I never found selfishness useful or rewarding. Being selfish is defined as the “ability to place concern with oneself or one’s own interests above the well-being or interests of others.” Does this sound appealing? Does it help me to innovate for the world I live in, thinking about what me, myself and I would love to see for…. me, myself and I? and more than anything else, does it make me a better person to design a better world?
I love what Elon Musk answered when he was asked at SxSW what was his biggest mistake:
“the biggest in general I’ve made and am trying to correct, is that [I] put too much weight on talent and not personality. It actually matters whether someone has a good heart.”
Talent is not enough. Empathy matters.
The minute you separate yourself from the community, you narrow the prism. Mirror, mirror, tell me who has the best idea?
Your microcosms not only become your world, but THE world: what you think it is, and should be. You talk to yourself, and bet people will be inspired enough to join the conversation, sorry, monologue. Having your self interest and needs in mind will never make you a better entrepreneur. Yes, I know about Steve Jobs and his dictatorial way of imposing what he believed in. But being a visionary does not mean your are selfish. A vision is your intuition to feel for others, even about what they do not yet know.
A vision is not a selfish need, it is a conviction that the world will benefit from it, that the life of others will change with it. A vision is empathy in action.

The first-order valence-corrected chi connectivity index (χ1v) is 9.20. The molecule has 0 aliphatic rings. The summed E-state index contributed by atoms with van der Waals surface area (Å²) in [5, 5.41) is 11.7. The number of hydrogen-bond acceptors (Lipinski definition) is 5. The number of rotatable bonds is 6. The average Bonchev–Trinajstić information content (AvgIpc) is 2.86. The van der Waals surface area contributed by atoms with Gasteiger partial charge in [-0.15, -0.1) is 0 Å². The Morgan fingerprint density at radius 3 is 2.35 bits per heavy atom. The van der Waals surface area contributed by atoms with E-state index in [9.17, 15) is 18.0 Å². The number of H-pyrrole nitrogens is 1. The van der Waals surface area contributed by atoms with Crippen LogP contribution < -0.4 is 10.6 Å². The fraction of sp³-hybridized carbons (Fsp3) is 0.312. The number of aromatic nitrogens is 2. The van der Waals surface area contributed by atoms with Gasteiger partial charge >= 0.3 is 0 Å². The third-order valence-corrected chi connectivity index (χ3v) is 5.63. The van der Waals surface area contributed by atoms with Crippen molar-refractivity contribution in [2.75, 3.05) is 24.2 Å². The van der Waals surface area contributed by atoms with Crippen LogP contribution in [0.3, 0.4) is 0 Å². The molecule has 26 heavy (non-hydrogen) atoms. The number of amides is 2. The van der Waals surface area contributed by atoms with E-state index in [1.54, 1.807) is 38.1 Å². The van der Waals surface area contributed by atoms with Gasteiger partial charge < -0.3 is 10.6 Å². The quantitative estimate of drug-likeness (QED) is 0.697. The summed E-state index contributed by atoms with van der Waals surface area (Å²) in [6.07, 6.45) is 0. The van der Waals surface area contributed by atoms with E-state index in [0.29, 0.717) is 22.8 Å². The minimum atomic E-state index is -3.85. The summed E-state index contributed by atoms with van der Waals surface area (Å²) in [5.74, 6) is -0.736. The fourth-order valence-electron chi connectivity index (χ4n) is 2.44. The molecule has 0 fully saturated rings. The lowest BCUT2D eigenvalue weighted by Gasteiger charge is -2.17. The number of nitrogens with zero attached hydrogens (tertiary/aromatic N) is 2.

Empathy defines our ability to understand and share the feelings of others and should be the skill to nurture for any leader of the 21th century.
The digital age makes the connections to others multiple, frictionless and fulfilling. Our need to share is on fire, access to different communities is facilitated. If you still believe selfishness fits with this new digital era, you are cultivating the opposite values of the world you live in. If you are convinced that your ability to think about you first will inspire a community to join, you are forgetting that intuition and empathy are deeply connected.
If you make selfishness the central point of your ability to succeed, I feel for you.
On Steve Jobs] He was more philosophical than the other people I worked with. We used to discuss free will versus determinism. I tended to believe that things were much more determined, that we were programmed. If we had perfect information, we could predict people’s actions. Steve felt the opposite.
As we enter the era of Big Data, I find this sentence pretty interesting to keep in mind…
The intuitive mind is a sacred gift, and the rational mind is a faithful servant. We have created a world that honors the servant, but has forgotten the gift.
As an obvious “right hemisphere” person, I think this article is fascinating. We always think about neuroscience as a an individual discipline, allowing us to explore the complicate natural mechanisms of human beings. I love the macro-perspective of John Stanley : ” The 20th century can be understood as the attempt of the left hemisphere to build a planetary empire on the back of an unsustainable industrial growth economy, powered by oil, advertising and consumerism. Is this the fundamental reason we find ourselves in such a perfect storm of ecological, social and economic crises?”
We are clearly observing a global shift since few years. What if the 21th century will be the one of a more holistic view ?
If you think of it, many of the most recent admired figures, such as Steve Jobs, are all celebrated for this specific skill : they were all tremendously intuitive, following their instincts to innovate.
Maybe the time to liberate the intuitive mind has come. I can’t wait